Minnesota's students are near the best in the country when it comes to math, according to test results from the 2009 "Nation's Report Card," released by the U.S. Department of Education. Minnesota's fourth graders are in a statistical tie for first place with four other states, and the state's eighth graders are second only to Massachusetts. The math and reading tests are administered every two years. The reading results will be available in 2010.
Last year, Minnesota's fourth- and eighth-grade students were found to be near the top of the world in math and science on the Trends in International Mathematics and Science Study (TIMSS). It showed that Minnesota's students were outperformed by only four of 36 countries in fourth-grade math, and five of 49 countries in eighth-grade math.
Also, check out the No Child Left Behind scores!
In the Twin cities metro area, St. Paul school district has also made headlines. Interim schools chief Suzanne Kelly, who became acting superintendent after Meria Carstarphen left the post in June, continues to push forward on student achievement, setting a goal of boosting test scores by an unprecedented 10% this year.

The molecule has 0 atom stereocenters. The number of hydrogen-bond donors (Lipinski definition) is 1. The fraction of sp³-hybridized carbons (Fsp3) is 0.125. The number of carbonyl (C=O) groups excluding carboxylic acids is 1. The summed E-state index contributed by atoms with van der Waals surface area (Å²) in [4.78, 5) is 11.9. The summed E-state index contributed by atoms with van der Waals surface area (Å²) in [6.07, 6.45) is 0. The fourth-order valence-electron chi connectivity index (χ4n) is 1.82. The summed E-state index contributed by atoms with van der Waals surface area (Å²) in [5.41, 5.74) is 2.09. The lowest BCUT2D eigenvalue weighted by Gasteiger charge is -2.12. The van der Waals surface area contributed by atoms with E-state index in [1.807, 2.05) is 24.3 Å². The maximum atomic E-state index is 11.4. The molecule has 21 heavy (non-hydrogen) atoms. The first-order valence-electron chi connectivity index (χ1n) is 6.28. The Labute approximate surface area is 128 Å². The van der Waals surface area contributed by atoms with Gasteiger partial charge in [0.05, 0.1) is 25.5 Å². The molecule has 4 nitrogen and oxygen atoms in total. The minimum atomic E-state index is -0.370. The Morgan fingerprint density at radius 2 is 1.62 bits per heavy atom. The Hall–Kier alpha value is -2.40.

"If St. Paul is to prosper, our future citizens and leaders must be able to read and write fluently, compute and think critically, create new artistic designs and sounds, and respect cultural and racial diversity," Kelly said at the annual "State of the District" luncheon Tuesday in downtown St. Paul.
Though it is normal for cafes, colleges and universities to have wireless internet, one important place it isn't is most Minnesota high schools - at least not yet. Though wireless internet and handheld devices are everywhere, especially in the hands of teenagers, some local schools are just beginning to make short-range wireless Internet readily available to students with personal laptops. Maybe it's coming to a school near you? Check out this Star Tribune article